BOSTON (AP) — Indigenous groups and their supporters rallied in front of the Massachusetts Statehouse on Thursday to urge passage of legislation banning the use of Indian mascots and reviewing the state seal, which depicts a Native American.
Protesters held signs saying "Humans are not mascots" and chanted "Cities and towns, we're going to take these mascots down." At times, though, they were drowned out by an equally vocal group of protesters opposed to a police accountability bill making its way through the legislature.
"If the (Washington NFL team) can change, so can the Commonwealth," said Kevin Peterson, of the New Democracy Coalition, referencing this week's decision by the franchise to retire its controversial name and logo after years of opposition.
The North American Indian Center of Boston, the United American Indians of New England and other groups organized the Statehouse rally to call for passage of three separate bills as the July 31 end to the legislative session approaches.
One proposal would create a special commission to review the state seal and motto. Another would ban public schools in the state from using Native American mascots. A third would strengthen the state's law protecting Indian burial sites and sacred objects.
Hartman Deetz, a member of the Mashpee Wampanoag tribe, said the state seal is a "symbol of white supremacy" because it references the defeat of local tribes at the hands of English colonists during their bloody battles centuries ago.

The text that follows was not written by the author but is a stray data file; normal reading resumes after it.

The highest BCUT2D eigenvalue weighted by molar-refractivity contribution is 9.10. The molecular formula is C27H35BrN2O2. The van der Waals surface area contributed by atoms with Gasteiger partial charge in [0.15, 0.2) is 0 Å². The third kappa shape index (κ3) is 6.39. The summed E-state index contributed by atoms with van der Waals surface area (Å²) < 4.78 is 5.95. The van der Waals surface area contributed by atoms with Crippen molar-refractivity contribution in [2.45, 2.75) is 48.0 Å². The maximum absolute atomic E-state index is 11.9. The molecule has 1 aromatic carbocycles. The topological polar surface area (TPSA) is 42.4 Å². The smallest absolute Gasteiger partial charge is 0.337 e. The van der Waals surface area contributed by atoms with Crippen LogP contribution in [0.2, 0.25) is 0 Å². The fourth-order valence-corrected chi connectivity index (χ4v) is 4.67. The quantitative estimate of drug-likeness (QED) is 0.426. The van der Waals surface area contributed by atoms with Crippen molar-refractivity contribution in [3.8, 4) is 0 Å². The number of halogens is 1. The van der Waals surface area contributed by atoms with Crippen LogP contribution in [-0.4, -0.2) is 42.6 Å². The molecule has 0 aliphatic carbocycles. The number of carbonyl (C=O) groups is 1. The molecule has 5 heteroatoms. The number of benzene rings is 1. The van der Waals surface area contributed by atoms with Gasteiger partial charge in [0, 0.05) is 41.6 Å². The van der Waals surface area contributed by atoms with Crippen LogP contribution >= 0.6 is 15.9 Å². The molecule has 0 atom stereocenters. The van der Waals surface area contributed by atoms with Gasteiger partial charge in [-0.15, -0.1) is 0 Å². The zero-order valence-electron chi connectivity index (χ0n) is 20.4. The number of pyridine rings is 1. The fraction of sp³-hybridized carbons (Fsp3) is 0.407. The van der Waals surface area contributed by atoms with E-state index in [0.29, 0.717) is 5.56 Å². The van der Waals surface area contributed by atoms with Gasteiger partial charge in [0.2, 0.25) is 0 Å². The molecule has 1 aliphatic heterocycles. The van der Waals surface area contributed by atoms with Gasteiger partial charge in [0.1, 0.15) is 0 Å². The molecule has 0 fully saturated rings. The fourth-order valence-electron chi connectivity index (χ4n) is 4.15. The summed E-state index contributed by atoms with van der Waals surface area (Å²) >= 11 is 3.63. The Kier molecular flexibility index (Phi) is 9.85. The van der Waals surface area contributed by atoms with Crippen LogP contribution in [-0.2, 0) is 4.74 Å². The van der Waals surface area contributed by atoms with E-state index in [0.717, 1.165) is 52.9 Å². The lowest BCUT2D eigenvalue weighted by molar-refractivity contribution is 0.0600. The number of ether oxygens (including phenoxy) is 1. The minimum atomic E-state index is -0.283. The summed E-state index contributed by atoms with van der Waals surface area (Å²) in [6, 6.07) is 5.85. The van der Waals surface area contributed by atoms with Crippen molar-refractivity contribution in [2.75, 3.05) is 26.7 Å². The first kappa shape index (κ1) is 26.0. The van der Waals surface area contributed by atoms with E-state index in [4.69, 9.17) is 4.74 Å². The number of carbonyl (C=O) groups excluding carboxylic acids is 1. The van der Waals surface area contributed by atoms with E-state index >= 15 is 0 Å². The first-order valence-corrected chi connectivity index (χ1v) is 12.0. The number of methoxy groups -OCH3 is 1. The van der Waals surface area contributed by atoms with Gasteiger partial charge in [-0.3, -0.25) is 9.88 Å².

The emblem depicts a Native American man, a colonist's arm brandishing a sword, and a Latin phrase that reads, in part, "By the sword we seek peace."
"That's what that sword is above the head of the Native man on the state flag," Deetz said in prepared remarks. "It's not just symbolism. That's literally what happened to the leader of our people. He was beheaded."
Massachusetts tribes argue a statewide ban on using Native American mascots, nicknames and logos is necessary because many communities have refused to change them despite years of opposition.
In the wake of the national reckoning on racism sparked by George Floyd's killing by Minneapolis police, the name change demands have been renewed, and some communities are taking action.
The Nashoba Regional School Committee in Bolton voted earlier this month to retire the district's Chieftain logo.
Officials in Barnstable on Cape Cod are also weighing their school's Red Raiders team name, and Braintree Mayor Charles Kokoros says he'll meet with local tribe leaders to discuss the town's "Wamps" mascot, which is a reference to Chief Josiah Wampatuck, a colonial-era tribal leader.
Native American groups say Indian mascots and logos promote negative stereotypes even as mascot defenders say they're meant to show respect.
"We don't feel like we are being honored by any mascots. We feel like a trophy," said Brittney Walley, a member of the Nipmuc Nation in Grafton, in prepared remarks.
"It is frustrating to know that countless tribal members before me have already made it abundantly clear that it is unacceptable, and yet the issue has not been resolved," added Rhonda Anderson, a member of the state Commission on Indian Affairs.